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Nerve injury in an undiagnosed adult tethered cord syndrome patients following spinal anesthesia -A case report-
Anesth Pain Med 2015;10(3):171-4
Published online July 31, 2015
© 2015 The Korean Society of Anesthesiologists.

Yu Yil Kim, Jae Wook Song, Jin Hun Lim, Yong Seok Kim, Young Eun Kwon, and Jun Hak Lee
Department of Anesthesiology and Pain Medicine, Presbyterian Medical Center, Jeonju, Korea
Correspondence to: Yu Yil Kim, M.D.,
Department of Anesthesiology and Pain Medicine, Presbyterian Medical Center, 365, Seowon-ro, Wansangu, Jeonju 560-750, Korea.
Tel: 82-63-230-1594, Fax: 82-63-230-1599, E-mail: gangoaogi@naver.com
Received August 7, 2014; Revised December 1, 2014; Accepted January 27, 2015.
cc This is an Open Access article distributed under the terms of the Creative Commons Attribution Non-Commercial License (http://creativecommons.org/licenses/by-nc/4.0) which permits unrestricted non-commercial use, distribution, and reproduction in any medium, provided the original work is properly cited.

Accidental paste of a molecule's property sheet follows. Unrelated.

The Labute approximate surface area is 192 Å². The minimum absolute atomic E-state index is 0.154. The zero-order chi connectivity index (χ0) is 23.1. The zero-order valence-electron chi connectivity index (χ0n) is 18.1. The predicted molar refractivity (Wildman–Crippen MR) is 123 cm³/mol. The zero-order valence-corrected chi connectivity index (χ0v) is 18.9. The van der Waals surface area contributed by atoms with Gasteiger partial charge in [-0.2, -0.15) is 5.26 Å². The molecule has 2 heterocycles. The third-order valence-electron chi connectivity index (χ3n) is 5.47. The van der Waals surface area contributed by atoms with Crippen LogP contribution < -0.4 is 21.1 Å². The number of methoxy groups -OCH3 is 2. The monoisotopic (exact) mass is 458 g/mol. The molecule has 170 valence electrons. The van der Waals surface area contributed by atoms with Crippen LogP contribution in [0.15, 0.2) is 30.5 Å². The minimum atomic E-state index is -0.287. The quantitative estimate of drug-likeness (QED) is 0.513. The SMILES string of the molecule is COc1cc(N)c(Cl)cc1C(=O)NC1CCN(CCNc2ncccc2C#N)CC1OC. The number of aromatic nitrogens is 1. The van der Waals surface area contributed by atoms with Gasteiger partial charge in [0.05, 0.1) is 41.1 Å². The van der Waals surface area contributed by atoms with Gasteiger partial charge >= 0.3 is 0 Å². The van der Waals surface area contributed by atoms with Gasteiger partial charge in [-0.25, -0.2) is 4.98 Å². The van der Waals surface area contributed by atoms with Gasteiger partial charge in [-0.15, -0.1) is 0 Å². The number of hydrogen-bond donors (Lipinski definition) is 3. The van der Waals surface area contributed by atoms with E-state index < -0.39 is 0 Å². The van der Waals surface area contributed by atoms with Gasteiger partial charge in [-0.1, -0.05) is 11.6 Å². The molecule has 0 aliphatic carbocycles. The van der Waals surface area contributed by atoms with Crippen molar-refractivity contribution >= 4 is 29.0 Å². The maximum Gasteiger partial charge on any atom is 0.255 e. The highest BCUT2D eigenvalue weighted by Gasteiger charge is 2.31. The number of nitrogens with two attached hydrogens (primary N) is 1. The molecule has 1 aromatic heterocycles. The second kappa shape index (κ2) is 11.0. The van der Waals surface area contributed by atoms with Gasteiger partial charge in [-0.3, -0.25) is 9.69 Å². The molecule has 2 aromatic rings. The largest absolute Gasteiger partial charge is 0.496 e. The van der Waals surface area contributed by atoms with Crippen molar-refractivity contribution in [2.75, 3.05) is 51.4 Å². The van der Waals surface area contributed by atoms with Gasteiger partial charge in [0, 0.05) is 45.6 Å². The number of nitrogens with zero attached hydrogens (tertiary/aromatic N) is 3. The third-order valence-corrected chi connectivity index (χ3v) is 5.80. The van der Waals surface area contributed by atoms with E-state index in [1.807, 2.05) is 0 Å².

Abstract
Spinal anesthesia is a safe and widely used procedure. Spinal cord injury is a rare but serious complication from spinal anesthesia occurs, unexpectedly. Risks of direct neural injury from spinal anesthesia increase in tethered cord syndrome that the spinal cord is tethered by the inelastic structure and is, also, extended to the lower lumbar vertebra. A 52-years-old female patient undergoing anti-incontinence surgery developed neurologic symptoms following spinal anesthesia. The low-lying conus (L5 body level) and tethered cord were found during the assessment of neurological symptoms. (Anesth Pain Med 2015; 10: 171-174)
Key Words : Spinal anesthesia, Spinal cord injury, Tethered cord syndrome
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